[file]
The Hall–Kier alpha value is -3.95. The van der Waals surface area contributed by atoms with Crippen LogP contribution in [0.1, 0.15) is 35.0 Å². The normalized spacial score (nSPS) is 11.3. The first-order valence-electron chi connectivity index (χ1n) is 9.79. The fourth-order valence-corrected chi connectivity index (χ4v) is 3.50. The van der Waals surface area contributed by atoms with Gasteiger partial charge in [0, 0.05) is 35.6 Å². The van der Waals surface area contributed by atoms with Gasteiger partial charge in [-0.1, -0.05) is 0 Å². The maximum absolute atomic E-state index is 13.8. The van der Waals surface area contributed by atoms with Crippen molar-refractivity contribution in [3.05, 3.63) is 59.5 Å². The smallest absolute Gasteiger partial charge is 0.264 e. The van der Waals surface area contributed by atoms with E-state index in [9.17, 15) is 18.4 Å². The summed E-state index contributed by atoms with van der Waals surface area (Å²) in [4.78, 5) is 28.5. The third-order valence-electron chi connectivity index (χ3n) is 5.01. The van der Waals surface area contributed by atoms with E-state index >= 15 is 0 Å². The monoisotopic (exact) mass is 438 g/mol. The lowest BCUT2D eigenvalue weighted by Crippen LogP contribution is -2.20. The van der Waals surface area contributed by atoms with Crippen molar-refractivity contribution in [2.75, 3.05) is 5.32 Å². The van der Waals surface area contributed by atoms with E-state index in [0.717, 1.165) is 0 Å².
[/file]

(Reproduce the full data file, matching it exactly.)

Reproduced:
The Hall–Kier alpha value is -3.95. The van der Waals surface area contributed by atoms with Crippen LogP contribution in [0.1, 0.15) is 35.0 Å². The normalized spacial score (nSPS) is 11.3. The first-order valence-electron chi connectivity index (χ1n) is 9.79. The fourth-order valence-corrected chi connectivity index (χ4v) is 3.50. The van der Waals surface area contributed by atoms with Gasteiger partial charge in [0, 0.05) is 35.6 Å². The van der Waals surface area contributed by atoms with Gasteiger partial charge in [-0.1, -0.05) is 0 Å². The maximum absolute atomic E-state index is 13.8. The van der Waals surface area contributed by atoms with Crippen molar-refractivity contribution in [3.05, 3.63) is 59.5 Å². The smallest absolute Gasteiger partial charge is 0.264 e. The van der Waals surface area contributed by atoms with E-state index in [9.17, 15) is 18.4 Å². The summed E-state index contributed by atoms with van der Waals surface area (Å²) in [4.78, 5) is 28.5. The third-order valence-electron chi connectivity index (χ3n) is 5.01. The van der Waals surface area contributed by atoms with E-state index >= 15 is 0 Å². The monoisotopic (exact) mass is 438 g/mol. The lowest BCUT2D eigenvalue weighted by Crippen LogP contribution is -2.20. The van der Waals surface area contributed by atoms with Crippen molar-refractivity contribution in [2.75, 3.05) is 5.32 Å². The van der Waals surface area contributed by atoms with E-state index in [0.717, 1.165) is 0 Å².